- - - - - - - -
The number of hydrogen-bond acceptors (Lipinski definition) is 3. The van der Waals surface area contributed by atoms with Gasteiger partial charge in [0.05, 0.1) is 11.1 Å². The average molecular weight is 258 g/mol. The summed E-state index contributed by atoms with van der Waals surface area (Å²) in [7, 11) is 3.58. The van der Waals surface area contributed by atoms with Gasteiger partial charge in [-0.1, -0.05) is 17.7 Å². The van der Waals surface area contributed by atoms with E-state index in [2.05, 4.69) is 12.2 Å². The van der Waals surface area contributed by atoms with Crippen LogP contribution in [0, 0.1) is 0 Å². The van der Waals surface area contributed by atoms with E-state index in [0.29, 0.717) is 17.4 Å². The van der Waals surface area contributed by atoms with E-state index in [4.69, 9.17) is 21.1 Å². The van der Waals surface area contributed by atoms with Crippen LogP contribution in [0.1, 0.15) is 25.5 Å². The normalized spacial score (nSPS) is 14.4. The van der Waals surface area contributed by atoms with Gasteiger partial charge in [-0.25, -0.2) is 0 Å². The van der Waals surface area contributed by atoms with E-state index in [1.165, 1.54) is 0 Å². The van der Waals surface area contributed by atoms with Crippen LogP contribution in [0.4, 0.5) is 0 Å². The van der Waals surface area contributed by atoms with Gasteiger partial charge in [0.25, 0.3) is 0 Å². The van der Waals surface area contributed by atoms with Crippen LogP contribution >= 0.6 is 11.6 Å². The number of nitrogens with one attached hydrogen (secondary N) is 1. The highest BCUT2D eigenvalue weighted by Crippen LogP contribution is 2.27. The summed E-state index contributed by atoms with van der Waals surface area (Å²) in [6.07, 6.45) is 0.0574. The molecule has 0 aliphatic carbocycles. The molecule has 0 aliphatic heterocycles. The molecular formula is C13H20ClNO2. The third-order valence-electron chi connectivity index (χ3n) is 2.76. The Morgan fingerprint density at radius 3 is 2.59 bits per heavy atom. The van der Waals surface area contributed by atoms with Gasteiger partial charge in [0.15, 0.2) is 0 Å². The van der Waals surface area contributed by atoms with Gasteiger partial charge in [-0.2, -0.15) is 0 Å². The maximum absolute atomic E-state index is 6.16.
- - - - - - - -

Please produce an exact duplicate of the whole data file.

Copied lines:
The number of hydrogen-bond acceptors (Lipinski definition) is 3. The van der Waals surface area contributed by atoms with Gasteiger partial charge in [0.05, 0.1) is 11.1 Å². The average molecular weight is 258 g/mol. The summed E-state index contributed by atoms with van der Waals surface area (Å²) in [7, 11) is 3.58. The van der Waals surface area contributed by atoms with Gasteiger partial charge in [-0.1, -0.05) is 17.7 Å². The van der Waals surface area contributed by atoms with E-state index in [2.05, 4.69) is 12.2 Å². The van der Waals surface area contributed by atoms with Crippen LogP contribution in [0, 0.1) is 0 Å². The van der Waals surface area contributed by atoms with E-state index in [0.29, 0.717) is 17.4 Å². The van der Waals surface area contributed by atoms with E-state index in [4.69, 9.17) is 21.1 Å². The van der Waals surface area contributed by atoms with Crippen LogP contribution in [0.1, 0.15) is 25.5 Å². The normalized spacial score (nSPS) is 14.4. The van der Waals surface area contributed by atoms with Gasteiger partial charge in [-0.25, -0.2) is 0 Å². The van der Waals surface area contributed by atoms with E-state index in [1.165, 1.54) is 0 Å². The van der Waals surface area contributed by atoms with Crippen LogP contribution in [0.4, 0.5) is 0 Å². The van der Waals surface area contributed by atoms with Gasteiger partial charge in [0.25, 0.3) is 0 Å². The van der Waals surface area contributed by atoms with Crippen LogP contribution >= 0.6 is 11.6 Å². The number of nitrogens with one attached hydrogen (secondary N) is 1. The highest BCUT2D eigenvalue weighted by Crippen LogP contribution is 2.27. The summed E-state index contributed by atoms with van der Waals surface area (Å²) in [6.07, 6.45) is 0.0574. The molecule has 0 aliphatic carbocycles. The molecule has 0 aliphatic heterocycles. The molecular formula is C13H20ClNO2. The third-order valence-electron chi connectivity index (χ3n) is 2.76. The Morgan fingerprint density at radius 3 is 2.59 bits per heavy atom. The van der Waals surface area contributed by atoms with Gasteiger partial charge in [0.15, 0.2) is 0 Å². The van der Waals surface area contributed by atoms with Gasteiger partial charge in [-0.2, -0.15) is 0 Å². The maximum absolute atomic E-state index is 6.16.